Article: article from journal or magazin.
Localization and release of homocysteic acid, an excitatory sulfur-containing amino acid.
Journal of Histochemistry and Cytochemistry : Official Journal of the Histochemistry Society
Publication types: Journal Article ; Research Support, Non-U.S. Gov't ; ReviewPublication Status: ppublish
In addition to the excitatory role played by the amino acid transmitters glutamate and aspartate in the central nervous system, their sulfur-containing analogues homocysteic acid (HCA) and cysteine sulfinic acid (CSA) may also play a similar role. HCA is released and taken up by rat CNS tissue; it excites neurons predominantly via NMDA receptors whenever present, and is neurotoxic. The pattern of HCA-like immunoreactivity in the rat indicates a localization of HCA mostly in glial elements, although its presence in nerve terminals and neuronal perikarya cannot be excluded. In the cerebellum of newborn and adult animals, the Bergmann glial cells and the astrocyte endfeet are immunoreactive, either in the presence or in the absence of climbing fibers. In the cortex, hippocampus, and retina, labeling is seen in both glial and neuronal elements. Excitatory signaling involving glial elements is discussed.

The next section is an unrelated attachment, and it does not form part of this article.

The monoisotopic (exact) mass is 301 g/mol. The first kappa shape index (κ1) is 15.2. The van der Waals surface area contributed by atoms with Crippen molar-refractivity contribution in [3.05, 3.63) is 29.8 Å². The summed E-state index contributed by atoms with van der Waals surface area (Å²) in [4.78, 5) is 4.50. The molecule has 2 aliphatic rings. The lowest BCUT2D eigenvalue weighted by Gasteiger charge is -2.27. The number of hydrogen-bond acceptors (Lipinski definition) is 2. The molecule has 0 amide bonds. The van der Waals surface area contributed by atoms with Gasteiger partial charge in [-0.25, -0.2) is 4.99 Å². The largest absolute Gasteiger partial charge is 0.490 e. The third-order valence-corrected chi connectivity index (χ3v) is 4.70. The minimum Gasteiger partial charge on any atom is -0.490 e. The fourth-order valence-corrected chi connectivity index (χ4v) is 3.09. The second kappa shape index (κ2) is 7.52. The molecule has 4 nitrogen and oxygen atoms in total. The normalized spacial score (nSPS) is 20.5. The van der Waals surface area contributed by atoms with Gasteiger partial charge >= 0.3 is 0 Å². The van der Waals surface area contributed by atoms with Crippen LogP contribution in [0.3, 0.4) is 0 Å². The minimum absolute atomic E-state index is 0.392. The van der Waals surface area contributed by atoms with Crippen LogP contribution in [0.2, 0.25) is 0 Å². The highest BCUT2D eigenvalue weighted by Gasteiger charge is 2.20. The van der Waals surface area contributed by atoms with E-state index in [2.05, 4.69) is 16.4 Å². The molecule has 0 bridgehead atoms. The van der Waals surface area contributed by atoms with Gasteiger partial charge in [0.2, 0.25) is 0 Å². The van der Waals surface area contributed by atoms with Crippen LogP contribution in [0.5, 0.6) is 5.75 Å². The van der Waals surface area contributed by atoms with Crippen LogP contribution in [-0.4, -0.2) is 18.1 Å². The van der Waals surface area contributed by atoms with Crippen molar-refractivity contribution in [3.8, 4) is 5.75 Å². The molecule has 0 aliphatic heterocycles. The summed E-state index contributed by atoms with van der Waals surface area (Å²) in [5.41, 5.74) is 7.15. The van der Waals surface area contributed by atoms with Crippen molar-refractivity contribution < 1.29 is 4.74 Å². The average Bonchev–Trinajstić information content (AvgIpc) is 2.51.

Animals, Brain/metabolism, Brain Chemistry, Homocysteine/analogs & derivatives, Homocysteine/analysis, Immunohistochemistry, Tissue Distribution
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